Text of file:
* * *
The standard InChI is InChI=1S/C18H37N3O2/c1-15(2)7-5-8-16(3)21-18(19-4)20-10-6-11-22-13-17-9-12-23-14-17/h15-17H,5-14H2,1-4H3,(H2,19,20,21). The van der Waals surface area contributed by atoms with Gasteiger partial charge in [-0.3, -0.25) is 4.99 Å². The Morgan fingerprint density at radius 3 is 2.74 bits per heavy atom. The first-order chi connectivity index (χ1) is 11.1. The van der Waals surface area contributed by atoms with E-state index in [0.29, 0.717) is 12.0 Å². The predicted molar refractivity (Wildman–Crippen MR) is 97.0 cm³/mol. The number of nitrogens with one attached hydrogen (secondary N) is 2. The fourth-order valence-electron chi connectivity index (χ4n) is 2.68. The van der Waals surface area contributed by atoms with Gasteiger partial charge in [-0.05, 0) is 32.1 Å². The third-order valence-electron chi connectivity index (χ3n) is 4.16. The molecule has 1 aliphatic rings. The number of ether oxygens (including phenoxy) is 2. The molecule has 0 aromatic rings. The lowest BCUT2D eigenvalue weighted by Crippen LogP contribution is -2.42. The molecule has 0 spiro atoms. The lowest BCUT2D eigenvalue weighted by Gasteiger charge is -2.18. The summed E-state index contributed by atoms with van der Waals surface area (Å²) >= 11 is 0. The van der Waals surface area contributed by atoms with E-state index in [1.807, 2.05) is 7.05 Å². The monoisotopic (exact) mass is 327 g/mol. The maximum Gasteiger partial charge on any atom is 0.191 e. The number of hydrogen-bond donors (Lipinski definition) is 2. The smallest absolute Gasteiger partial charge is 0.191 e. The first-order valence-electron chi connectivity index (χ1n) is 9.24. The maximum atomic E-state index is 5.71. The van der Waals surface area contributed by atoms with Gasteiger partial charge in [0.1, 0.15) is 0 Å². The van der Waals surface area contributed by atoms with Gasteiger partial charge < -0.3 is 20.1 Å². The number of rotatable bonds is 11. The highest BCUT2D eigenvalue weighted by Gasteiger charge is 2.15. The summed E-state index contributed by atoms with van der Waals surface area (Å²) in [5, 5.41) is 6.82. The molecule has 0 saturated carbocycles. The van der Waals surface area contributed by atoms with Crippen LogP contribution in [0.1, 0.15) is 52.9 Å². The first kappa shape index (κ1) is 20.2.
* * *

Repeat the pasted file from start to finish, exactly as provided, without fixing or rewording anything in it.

The standard InChI is InChI=1S/C18H37N3O2/c1-15(2)7-5-8-16(3)21-18(19-4)20-10-6-11-22-13-17-9-12-23-14-17/h15-17H,5-14H2,1-4H3,(H2,19,20,21). The van der Waals surface area contributed by atoms with Gasteiger partial charge in [-0.3, -0.25) is 4.99 Å². The Morgan fingerprint density at radius 3 is 2.74 bits per heavy atom. The first-order chi connectivity index (χ1) is 11.1. The van der Waals surface area contributed by atoms with E-state index in [0.29, 0.717) is 12.0 Å². The predicted molar refractivity (Wildman–Crippen MR) is 97.0 cm³/mol. The number of nitrogens with one attached hydrogen (secondary N) is 2. The fourth-order valence-electron chi connectivity index (χ4n) is 2.68. The van der Waals surface area contributed by atoms with Gasteiger partial charge in [-0.05, 0) is 32.1 Å². The third-order valence-electron chi connectivity index (χ3n) is 4.16. The molecule has 1 aliphatic rings. The number of ether oxygens (including phenoxy) is 2. The molecule has 0 aromatic rings. The lowest BCUT2D eigenvalue weighted by Crippen LogP contribution is -2.42. The molecule has 0 spiro atoms. The lowest BCUT2D eigenvalue weighted by Gasteiger charge is -2.18. The summed E-state index contributed by atoms with van der Waals surface area (Å²) >= 11 is 0. The van der Waals surface area contributed by atoms with E-state index in [1.807, 2.05) is 7.05 Å². The monoisotopic (exact) mass is 327 g/mol. The maximum Gasteiger partial charge on any atom is 0.191 e. The number of hydrogen-bond donors (Lipinski definition) is 2. The smallest absolute Gasteiger partial charge is 0.191 e. The first-order valence-electron chi connectivity index (χ1n) is 9.24. The maximum atomic E-state index is 5.71. The van der Waals surface area contributed by atoms with Gasteiger partial charge in [0.1, 0.15) is 0 Å². The van der Waals surface area contributed by atoms with Gasteiger partial charge < -0.3 is 20.1 Å². The number of rotatable bonds is 11. The highest BCUT2D eigenvalue weighted by Gasteiger charge is 2.15. The summed E-state index contributed by atoms with van der Waals surface area (Å²) in [5, 5.41) is 6.82. The molecule has 0 saturated carbocycles. The van der Waals surface area contributed by atoms with Crippen LogP contribution in [0.1, 0.15) is 52.9 Å². The first kappa shape index (κ1) is 20.2.